Prior to getting into the global pricing strategy of McDonald’s it would be wise to briefly discuss about their structure and organization. Most of McDonald’s restaurants are owned and operated by franchises. This means that McDonald’s makes most of its money through royalties, franchisee fees, and rent. There are McDonald’s owned and operated stores as well. Quality control is a huge issue for global franchises especially when there is a large distance between the home company and the foreign franchise. McDonald’s found a way to combat this issue by setting up many regional McDonald’s’ that are in charge of certain markets. McDonald’s has a very standardized menu that facilitates low costs. However, these regional franchise headquarters are able to make decisions that can adapt specific products to fit the needs of the consumers in their markets. That was just a brief synopsis of the McDonald’s organizational structure. It’s not the whole story, but this blog is supposed to be about global pricing strategies so it’s time to get back on topic.

An interesting topic to discuss McDonald’s global pricing strategy would be to look at the Big Mac Index that has been used as an aid to determine PPP between currencies for many years. There are McDonald’s locations in over 100 countries and most of them have the Big Mac on their menu. The price of each Big Mac is not the same in every country. For example, a Big Mac in Switzerland in 2010 was around 6.20 US dollars and in Thailand for the same time period a Big Mac was around 2.20 US dollars. As discussed in previous blogs, there are many factors that play a role in global pricing strategies. The factors affecting McDonald’s global pricing strategy include exchange rate differences, government regulations, economic climate, and the cost of living to name a few. For example, the minimum wage in Switzerland is much higher than the minimum wage in Thailand which is one of the reasons why they are able to charge around $4 more for a Big Mac. The number one factor affecting the variances in prices is the exchange rate differences which are directly related to a markets economic climate. In addition to the Big Mac index, McDonald’s joint-ventures and regional franchises play a large role in determining what the price of their products should be. This is vital to their strategy because they are actually in the market where they are selling products and have much better insight about their markets than an executive back in the United States who may not know specifics about foreign markets.

McDonald’s is able to sustain a competitive advantage in the global market because they have an extremely viable global pricing strategy.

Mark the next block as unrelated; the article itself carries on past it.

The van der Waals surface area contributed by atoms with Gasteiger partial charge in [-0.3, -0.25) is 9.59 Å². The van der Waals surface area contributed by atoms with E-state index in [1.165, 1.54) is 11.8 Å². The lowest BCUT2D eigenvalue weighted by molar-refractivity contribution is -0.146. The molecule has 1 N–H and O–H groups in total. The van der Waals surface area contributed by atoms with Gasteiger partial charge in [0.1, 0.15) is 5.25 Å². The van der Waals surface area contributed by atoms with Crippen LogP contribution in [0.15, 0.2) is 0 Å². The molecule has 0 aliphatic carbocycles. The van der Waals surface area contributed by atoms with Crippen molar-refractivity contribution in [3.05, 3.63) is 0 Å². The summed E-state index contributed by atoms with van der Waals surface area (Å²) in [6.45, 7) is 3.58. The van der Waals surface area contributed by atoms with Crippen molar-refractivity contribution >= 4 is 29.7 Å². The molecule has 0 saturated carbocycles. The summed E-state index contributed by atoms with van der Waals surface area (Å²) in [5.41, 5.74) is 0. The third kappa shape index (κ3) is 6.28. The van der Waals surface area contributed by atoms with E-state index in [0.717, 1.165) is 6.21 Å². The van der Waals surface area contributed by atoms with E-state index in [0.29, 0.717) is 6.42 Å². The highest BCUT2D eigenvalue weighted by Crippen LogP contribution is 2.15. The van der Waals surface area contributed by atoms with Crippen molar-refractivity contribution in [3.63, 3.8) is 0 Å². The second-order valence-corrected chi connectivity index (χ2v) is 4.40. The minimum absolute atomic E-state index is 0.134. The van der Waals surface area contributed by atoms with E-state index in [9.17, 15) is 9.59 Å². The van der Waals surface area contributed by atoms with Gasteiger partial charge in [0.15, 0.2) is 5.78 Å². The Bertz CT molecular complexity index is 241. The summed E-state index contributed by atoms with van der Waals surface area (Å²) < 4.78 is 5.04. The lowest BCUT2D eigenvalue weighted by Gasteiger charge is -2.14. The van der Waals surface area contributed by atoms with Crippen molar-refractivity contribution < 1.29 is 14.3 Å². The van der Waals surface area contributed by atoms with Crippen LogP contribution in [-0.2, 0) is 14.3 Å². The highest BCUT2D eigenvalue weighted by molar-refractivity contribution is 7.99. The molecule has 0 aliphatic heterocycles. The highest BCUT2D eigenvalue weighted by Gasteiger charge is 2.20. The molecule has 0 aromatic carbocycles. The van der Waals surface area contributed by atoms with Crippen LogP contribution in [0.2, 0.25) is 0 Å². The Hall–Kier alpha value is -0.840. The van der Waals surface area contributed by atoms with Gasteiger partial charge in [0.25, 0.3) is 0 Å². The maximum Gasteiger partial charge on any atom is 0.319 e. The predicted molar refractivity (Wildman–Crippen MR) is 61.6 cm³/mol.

Thanks for reading!

-J-Man

The Importance of Having a Viable Global Pricing Strategy

We have discussed what a global pricing strategy is and the difficulties that are inherent with a global pricing strategy. This post will discuss the importance of having a viable global pricing strategy. Most importantly it is essential for a firm to have a viable global pricing strategy because it directly affects their bottom line. Firms have to take into consideration all of the difficulties and costs associated with operating internationally. There are many global pricing strategies to choose from, so firms need to choose one that is aligned with their mission, goals, and objectives. No matter which strategy a firm chooses their overall costs will be higher.

If a firm enters into a domestic market with a price penetration strategy than they will have to keep costs minimized in order to make a profit. That should not be too difficult because they can use economies of scale and efficient distribution channels to do so. However, if a firm enters into a foreign market with a global price penetration strategy they will have to keep costs even lower if they want to make a profit. This is because of the additional costs that a company incurs when exporting their goods to a foreign market. In addition to the exporting and transportation costs the firm will have to price their good lower than any other good in their market if they want to gain a lot of market share. They are at a distinctive disadvantage to the domestic producers because their costs are higher and prices lower thus making their margin smaller. It is important for a firm to know exactly how they want to price their goods or services compared to their competition to know what strategy they should pursue.